• on Jul 19th, 2010 in Ideas Worth Exploring | 29 comments
    UPS and FedEx frequently attempt residential deliveries when customers are not home. After a series of failed delivery attempts, these companies return the packages to their local distribution centers, forcing customers to travel to these remote locations to collect their packages. What if the Postal Service offered residential customers a service allowing them to use their local Post Office™ as an alternate delivery address? A delivery company would do its delivery scan at the Post Office and send an e-mail or text message to a customer telling him or her that a package is available. The customer could either pick up the package or have the Postal Service deliver it to his or her home on a specified day. The Postal Service could charge the customer a per-package or periodic (monthly or yearly) fee, or the delivery company could offer this service free of charge. In the latter case, the Postal Service could charge the delivery company, and the customer ordering a product to be shipped via UPS or FedEx could specify whether he or she wants the product delivered to a designated Post Office after the first, second, or third home delivery attempt. Post Offices would need space to store packages until customers pick up their packages or the Postal Service delivers them, so some Post Offices might be incapable of offering this service. Since this new service would most likely be considered a postal product, legal constraints should be limited. However, questions about access to postal facilities and security need to be addressed when exploring this opportunity. This topic is hosted by the OIG’s Risk Analysis Research Center (RARC).
  • on Jun 18th, 2010 in Mail Processing & Transportation | 41 comments
    The U.S. Postal Service’s current fleet of more than 219,000 vehicles includes approximately 146,000 delivery vehicles, most of which are long-life vehicles (LLVs). The first LLVs were produced in 1987, and they average about 10 miles per gallon. The vehicles are right-hand drive to accommodate drivers delivering numerous mailpieces to curbside mailboxes. These iconic right-hand drive delivery trucks are nearing the end of a 24-year life cycle and are costly to maintain. In a recent audit, we noted that it cost the Postal Service about $524 million to fix the LLVs in fiscal year 2009. More than 40,000 trucks required more than $3,500 each in maintenance and another 19,000 of these required an average of $5,600 in repairs consecutively in 2008 and 2009. At this rate, for the high maintenance segment of the fleet, repairs in the next eight years will cost $342 million more than it would to buy new trucks. Considering the growing costs of maintaining this unique but aging fleet, what are your thoughts on a cost-effective, but practical replacement delivery vehicle fleet? To read the full report go to http://www.uspsoig.gov/foia_files/DA-AR-10-005.pdf.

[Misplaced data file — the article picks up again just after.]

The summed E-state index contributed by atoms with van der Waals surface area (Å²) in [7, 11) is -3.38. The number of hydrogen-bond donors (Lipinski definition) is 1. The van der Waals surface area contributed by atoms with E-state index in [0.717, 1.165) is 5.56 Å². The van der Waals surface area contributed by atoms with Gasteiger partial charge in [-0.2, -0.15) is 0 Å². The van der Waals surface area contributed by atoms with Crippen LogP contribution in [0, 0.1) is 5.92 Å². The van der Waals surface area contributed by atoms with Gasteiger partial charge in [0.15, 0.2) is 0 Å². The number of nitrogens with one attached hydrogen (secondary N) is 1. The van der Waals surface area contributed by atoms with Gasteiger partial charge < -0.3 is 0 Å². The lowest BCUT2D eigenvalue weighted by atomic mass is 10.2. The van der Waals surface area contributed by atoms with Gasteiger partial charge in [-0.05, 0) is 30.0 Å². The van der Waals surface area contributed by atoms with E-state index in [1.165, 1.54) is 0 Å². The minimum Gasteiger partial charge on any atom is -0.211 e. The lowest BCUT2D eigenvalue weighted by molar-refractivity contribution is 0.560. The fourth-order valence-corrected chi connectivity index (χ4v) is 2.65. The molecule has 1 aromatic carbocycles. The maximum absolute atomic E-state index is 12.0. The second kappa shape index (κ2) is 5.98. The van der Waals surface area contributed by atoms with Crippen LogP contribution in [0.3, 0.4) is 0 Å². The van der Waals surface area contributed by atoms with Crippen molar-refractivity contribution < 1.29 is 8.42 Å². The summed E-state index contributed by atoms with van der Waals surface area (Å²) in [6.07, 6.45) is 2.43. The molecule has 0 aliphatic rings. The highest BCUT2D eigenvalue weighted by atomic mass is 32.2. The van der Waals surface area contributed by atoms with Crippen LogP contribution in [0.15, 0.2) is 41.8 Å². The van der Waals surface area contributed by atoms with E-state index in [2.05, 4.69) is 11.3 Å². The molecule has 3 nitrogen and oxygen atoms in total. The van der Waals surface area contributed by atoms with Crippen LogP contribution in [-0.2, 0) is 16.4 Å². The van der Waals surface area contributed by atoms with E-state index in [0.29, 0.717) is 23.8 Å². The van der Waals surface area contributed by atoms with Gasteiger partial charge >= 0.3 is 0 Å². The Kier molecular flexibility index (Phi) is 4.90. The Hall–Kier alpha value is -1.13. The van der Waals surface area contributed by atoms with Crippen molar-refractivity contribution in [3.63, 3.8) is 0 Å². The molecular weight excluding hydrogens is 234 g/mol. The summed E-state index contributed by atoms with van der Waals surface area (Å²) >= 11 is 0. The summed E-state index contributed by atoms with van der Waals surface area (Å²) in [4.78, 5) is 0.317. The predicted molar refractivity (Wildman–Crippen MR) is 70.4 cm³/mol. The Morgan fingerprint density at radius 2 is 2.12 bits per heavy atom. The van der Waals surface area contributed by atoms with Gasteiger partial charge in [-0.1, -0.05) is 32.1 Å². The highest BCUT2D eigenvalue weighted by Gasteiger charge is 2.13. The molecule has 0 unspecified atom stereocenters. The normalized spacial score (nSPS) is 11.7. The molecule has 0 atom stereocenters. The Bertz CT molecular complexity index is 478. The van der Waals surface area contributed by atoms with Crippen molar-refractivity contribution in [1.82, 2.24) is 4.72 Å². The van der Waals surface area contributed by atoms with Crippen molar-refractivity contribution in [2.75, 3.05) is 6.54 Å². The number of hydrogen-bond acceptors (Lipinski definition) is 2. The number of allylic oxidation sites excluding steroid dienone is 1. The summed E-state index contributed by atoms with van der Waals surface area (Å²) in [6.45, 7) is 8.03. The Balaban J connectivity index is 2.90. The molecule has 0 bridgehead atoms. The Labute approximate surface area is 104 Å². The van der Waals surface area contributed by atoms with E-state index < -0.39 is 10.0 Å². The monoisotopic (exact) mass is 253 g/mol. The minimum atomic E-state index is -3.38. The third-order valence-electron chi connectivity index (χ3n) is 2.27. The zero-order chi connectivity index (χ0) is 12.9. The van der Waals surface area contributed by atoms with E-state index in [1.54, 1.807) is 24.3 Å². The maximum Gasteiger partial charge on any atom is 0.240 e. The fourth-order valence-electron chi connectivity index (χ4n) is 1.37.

The Office of Audit Engineering & Facilities team is hosting this topic.
  • on Apr 26th, 2010 in OIG | 195 comments
    The debate about the Postal Service’s future is heating up and Pushing the Envelope is interested in your views. Last week the Senate Subcommittee on Federal Financial Management, Government Information, Federal Services, and International Security held a hearing on the Future of the Postal Service. The week before there was a hearing in the House on the Postal Service’s financial crisis and future viability, and on April 12, the Government Accountability Office issued a report laying out the strategies and options to maintain the Postal Service’s viability. Some of the strategies under discussion include: • Ending Saturday delivery. • Reducing the size of the workforce. • Making postal employees pay the same share of health and life insurance premiums that other federal employees pay. • Generating revenue through new products. • Allowing the Postal Service more pricing freedom. • Restructuring the Postal Service’s network of mail processing facilities. • Moving retail services from Post Offices to alternative access options. One item that is generating a great deal of discussion is whether the large payments the Postal Service must make for retiree health benefits should be restructured. One option is to give back some of the excess pension funding and allow the Postal Service to use these funds for other purposes. In January, the Office of Inspector General for the Postal Service issued a report that found the Postal Service had been overcharged $75 billion for its pension obligations from 1971 to 2009 because of an inequitable method of calculating the size of those obligations. Adding to this inequity is the fact that the Postal Service is currently required to fund 100 percent of its retiree health and pension obligations. Very few in private industry do this, and the rest of the federal government’s pension funding level is only 41 percent. In addition, the OIG believes that the forecast of the Postal Service’s future retiree health care costs is too high. Fixing these issues could save the Postal Service $7 billion a year. What do you think? Which strategies will be most useful to the Postal Service? Should the mix of strategies include cutting delivery service?
     
    This topic is hosted by the OIG’s Risk Analysis Research Center (RARC).

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